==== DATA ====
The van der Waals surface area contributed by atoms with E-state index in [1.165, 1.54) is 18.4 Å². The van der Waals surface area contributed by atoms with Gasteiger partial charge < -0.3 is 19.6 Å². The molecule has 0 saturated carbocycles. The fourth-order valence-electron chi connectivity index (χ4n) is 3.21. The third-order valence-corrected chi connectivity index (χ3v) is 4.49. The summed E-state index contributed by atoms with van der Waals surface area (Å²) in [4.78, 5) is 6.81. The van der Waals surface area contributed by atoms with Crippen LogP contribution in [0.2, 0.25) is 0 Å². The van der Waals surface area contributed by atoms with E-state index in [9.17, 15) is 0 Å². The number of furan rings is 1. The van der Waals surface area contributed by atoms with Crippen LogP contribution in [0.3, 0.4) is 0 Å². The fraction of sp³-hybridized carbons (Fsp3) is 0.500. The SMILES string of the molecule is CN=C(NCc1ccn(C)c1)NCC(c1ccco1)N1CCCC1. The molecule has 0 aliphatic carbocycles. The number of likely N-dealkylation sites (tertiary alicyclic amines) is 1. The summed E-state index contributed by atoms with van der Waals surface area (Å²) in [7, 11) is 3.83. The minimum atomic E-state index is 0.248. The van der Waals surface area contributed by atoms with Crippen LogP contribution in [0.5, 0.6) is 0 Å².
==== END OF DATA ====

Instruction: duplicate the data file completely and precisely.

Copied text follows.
The van der Waals surface area contributed by atoms with E-state index in [1.165, 1.54) is 18.4 Å². The van der Waals surface area contributed by atoms with Gasteiger partial charge < -0.3 is 19.6 Å². The molecule has 0 saturated carbocycles. The fourth-order valence-electron chi connectivity index (χ4n) is 3.21. The third-order valence-corrected chi connectivity index (χ3v) is 4.49. The summed E-state index contributed by atoms with van der Waals surface area (Å²) in [4.78, 5) is 6.81. The van der Waals surface area contributed by atoms with Crippen LogP contribution in [0.2, 0.25) is 0 Å². The van der Waals surface area contributed by atoms with E-state index in [9.17, 15) is 0 Å². The number of furan rings is 1. The van der Waals surface area contributed by atoms with Crippen LogP contribution in [0.3, 0.4) is 0 Å². The fraction of sp³-hybridized carbons (Fsp3) is 0.500. The SMILES string of the molecule is CN=C(NCc1ccn(C)c1)NCC(c1ccco1)N1CCCC1. The molecule has 0 aliphatic carbocycles. The number of likely N-dealkylation sites (tertiary alicyclic amines) is 1. The summed E-state index contributed by atoms with van der Waals surface area (Å²) in [7, 11) is 3.83. The minimum atomic E-state index is 0.248. The van der Waals surface area contributed by atoms with Crippen LogP contribution in [0.5, 0.6) is 0 Å².